Viral Disease Testing in Cats - Prevaccination

By Krista Williams, BSc, DVM; Kristiina Ruotsalo, DVM, DVSc, ACVP; Margo S. Tant, BSc, DVM, DVSc

What viruses do we commonly test for prior to vaccination?

The most common feline viral test that is performed prior to vaccinations is for feline leukemia virus (FeLV).

What diseases do these viruses cause?

Feline leukemia virus (FeLV) is one of the most serious infectious viruses in cats. It is responsible for a number of diseases in cats including leukemia. FeLV is highly contagious and is transmitted through body fluids, and may be transmitted across the placenta in pregnant cats. See handouts "Feline Leukemia Virus Disease Complex" and "Feline Leukemia Virus Vaccination" for further information on this disease.

Why should we test for the presence of FeLV and FIV prior to vaccination for these diseases?

Determination of your cat's FeLV viral status is important for a number of reasons. First, vaccination of an already infected cat with a FeLV vaccine will not have any beneficial impact on, or alter the natural course of disease progression.

Second, the only way to help prevent the spread of viral disease amongst cats is to know the viral status of individuals. Cats affected by this virus should be kept indoors – both to prevent them from spreading the virus and to keep them more protected against infectious diseases they can pick up outside.

Third, on an individual basis, knowledge of your cat's viral status, especially a confirmed positive viral status, will be helpful in determining the appropriate monitoring or treatment options in the event of future illness.

What tests are used to detect FeLV infections?

FeLV screening tests look for the presence of the viral antigen (viral protein) in a blood sample. Screening tests for FeLV can be done in the clinic setting using special test kits. The test kit uses a color indicator so that a color change occurs when the viral protein is detected in the blood.

A positive screening test result is indicative of the presence of virus particles. Since some cats are able to subsequently mount an appropriate immune response and eliminate the virus from their bodies, this viremia (presence of the virus in the blood) may not be permanent.

Because no test is reliable all of the time, and because of the possibility of temporary viremia, it is important to confirm a positive test result, especially in a clinically healthy animal.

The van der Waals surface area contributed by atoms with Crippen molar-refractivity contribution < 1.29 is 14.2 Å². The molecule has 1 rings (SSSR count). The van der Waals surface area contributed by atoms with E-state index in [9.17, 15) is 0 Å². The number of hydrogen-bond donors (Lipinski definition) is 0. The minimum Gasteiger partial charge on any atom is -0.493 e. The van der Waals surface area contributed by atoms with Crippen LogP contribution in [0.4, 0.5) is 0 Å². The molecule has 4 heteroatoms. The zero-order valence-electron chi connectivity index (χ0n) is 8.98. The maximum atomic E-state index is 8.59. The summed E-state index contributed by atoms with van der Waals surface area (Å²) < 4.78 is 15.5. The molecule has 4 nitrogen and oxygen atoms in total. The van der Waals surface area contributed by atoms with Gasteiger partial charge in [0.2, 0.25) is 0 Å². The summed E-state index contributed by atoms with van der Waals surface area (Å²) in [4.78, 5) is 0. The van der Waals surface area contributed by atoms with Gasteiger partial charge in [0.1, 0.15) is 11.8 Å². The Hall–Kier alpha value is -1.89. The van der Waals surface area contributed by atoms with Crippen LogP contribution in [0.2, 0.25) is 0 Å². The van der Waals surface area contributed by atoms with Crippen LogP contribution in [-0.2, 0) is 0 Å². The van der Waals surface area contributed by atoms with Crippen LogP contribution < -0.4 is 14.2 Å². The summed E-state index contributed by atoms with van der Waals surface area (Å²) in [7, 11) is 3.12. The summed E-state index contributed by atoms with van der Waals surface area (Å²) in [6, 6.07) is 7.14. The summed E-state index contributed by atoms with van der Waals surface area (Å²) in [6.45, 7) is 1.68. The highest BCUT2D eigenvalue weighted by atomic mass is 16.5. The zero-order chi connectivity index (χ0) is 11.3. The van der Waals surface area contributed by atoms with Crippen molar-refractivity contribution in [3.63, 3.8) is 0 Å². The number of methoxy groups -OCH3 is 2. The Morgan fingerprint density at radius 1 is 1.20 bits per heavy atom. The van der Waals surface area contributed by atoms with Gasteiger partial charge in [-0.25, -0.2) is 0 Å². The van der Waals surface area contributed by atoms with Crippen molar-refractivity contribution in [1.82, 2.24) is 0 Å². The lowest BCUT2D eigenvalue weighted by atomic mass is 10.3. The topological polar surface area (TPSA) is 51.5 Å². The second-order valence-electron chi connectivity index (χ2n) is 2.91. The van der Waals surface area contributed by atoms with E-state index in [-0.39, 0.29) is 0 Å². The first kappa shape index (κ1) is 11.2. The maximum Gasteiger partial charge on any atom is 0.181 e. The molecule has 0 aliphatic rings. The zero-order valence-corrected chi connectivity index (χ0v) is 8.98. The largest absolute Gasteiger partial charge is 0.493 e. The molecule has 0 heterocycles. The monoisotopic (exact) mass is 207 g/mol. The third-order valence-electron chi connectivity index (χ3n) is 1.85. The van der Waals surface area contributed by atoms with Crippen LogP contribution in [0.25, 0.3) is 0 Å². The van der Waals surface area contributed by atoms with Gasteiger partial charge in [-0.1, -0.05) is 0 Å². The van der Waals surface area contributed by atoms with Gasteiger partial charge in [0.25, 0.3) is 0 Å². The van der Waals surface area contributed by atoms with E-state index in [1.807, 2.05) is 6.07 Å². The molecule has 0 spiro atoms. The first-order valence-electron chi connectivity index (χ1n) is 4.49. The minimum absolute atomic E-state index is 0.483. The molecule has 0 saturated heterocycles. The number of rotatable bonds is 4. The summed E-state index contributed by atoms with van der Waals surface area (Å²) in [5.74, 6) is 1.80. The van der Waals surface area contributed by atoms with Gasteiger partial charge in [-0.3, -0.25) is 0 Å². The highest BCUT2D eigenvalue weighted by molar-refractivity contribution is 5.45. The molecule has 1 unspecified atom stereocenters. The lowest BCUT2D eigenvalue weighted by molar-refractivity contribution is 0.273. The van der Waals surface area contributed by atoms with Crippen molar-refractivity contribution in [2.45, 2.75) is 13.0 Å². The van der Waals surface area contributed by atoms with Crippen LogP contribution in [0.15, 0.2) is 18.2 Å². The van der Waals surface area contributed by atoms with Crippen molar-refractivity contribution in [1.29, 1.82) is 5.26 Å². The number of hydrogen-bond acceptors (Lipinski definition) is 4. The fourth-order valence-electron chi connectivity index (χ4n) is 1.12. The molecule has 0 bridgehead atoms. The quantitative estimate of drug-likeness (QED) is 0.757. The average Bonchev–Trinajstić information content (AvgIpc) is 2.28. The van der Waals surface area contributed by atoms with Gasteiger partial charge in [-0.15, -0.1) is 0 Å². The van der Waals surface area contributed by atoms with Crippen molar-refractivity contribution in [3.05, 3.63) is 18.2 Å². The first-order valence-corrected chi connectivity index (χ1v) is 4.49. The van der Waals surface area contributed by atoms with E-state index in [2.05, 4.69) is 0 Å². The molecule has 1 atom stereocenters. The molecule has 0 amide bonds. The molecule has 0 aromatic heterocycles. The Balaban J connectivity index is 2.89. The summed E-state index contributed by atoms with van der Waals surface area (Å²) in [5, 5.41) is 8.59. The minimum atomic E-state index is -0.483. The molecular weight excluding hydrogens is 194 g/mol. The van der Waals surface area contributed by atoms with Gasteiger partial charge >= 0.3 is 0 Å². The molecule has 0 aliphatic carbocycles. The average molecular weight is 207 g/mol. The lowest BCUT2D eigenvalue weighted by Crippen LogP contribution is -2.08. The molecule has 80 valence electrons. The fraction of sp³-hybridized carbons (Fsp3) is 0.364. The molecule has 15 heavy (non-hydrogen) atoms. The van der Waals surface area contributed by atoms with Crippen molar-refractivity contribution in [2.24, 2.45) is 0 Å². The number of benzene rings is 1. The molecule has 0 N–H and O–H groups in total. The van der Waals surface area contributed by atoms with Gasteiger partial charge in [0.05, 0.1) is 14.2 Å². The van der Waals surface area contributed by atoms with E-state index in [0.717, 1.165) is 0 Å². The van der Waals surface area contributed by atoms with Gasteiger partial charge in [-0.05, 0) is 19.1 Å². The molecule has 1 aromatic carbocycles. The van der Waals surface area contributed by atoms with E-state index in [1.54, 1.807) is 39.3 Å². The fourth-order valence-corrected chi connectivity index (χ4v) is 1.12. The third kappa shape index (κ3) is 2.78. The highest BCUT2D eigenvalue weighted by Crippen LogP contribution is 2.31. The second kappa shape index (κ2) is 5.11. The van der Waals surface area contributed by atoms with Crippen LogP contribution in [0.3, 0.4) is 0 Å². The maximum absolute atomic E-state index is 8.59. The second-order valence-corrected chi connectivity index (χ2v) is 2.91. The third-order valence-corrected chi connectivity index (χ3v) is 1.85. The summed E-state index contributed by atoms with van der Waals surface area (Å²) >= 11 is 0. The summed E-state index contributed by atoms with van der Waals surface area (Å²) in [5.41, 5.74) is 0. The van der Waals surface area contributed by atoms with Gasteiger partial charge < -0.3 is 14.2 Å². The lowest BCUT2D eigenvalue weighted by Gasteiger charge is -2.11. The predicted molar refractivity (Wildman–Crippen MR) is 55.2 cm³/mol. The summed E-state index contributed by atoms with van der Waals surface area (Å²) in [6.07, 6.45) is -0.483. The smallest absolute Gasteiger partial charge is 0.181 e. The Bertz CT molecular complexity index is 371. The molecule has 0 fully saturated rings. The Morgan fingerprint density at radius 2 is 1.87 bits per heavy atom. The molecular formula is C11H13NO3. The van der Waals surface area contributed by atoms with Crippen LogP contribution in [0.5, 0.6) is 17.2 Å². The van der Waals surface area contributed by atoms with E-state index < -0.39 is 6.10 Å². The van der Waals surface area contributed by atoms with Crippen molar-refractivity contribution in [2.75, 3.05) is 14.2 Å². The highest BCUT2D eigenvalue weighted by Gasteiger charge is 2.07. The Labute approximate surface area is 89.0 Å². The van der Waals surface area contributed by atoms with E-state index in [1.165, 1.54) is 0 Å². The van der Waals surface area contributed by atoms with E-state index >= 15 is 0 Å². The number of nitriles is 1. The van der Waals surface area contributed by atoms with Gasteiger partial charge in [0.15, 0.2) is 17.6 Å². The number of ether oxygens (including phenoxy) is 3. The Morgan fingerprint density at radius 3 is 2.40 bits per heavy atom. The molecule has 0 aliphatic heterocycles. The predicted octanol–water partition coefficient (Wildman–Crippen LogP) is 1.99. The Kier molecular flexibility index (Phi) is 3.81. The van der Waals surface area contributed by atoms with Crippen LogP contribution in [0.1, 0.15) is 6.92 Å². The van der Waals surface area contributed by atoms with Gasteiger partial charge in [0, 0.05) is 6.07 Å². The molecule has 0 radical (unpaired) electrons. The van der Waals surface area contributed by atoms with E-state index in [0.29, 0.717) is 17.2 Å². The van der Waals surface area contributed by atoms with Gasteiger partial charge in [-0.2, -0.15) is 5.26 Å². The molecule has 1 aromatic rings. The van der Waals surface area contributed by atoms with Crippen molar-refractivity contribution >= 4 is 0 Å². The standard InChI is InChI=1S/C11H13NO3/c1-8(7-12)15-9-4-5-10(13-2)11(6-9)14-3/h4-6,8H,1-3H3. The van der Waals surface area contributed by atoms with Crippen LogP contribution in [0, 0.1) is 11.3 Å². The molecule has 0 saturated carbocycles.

Such confirmatory testing is usually done at a veterinary referral laboratory. A positive test indicates the presence of virus and that the cat is not likely to eliminate the FeLV virus from his body. An alternative to the referral laboratory test is to repeat the in-clinic test in one month, thus allowing the cat time to mount an appropriate immune response and potentially eliminate the FeLV virus.

Newer DNA tests (PCR) that detect viral genetic material have been developed to confirm FeLV infections. These PCR-based tests do not seem to have much advantage over the screening tests when used to evaluate blood samples for the presence of virus.

What does a positive test result mean?

As mentioned previously, it is always important to confirm a positive test result in a clinically healthy animal as no test is completely accurate all of the time. It is also important to realize that a positive FeLV test result means only that your cat has viral infection, not necessarily viral associated disease, and that infected cats may remain symptom free for years.

What if I choose not to test for FeLV or FIV at this time, but vaccinate my cat for these diseases? Will this have any impact on future viral testing?

FeLV vaccination will not have any influence on future FeLV testing as FeLV tests look for a specific antigen (viral protein) that is only found when the virus is present.

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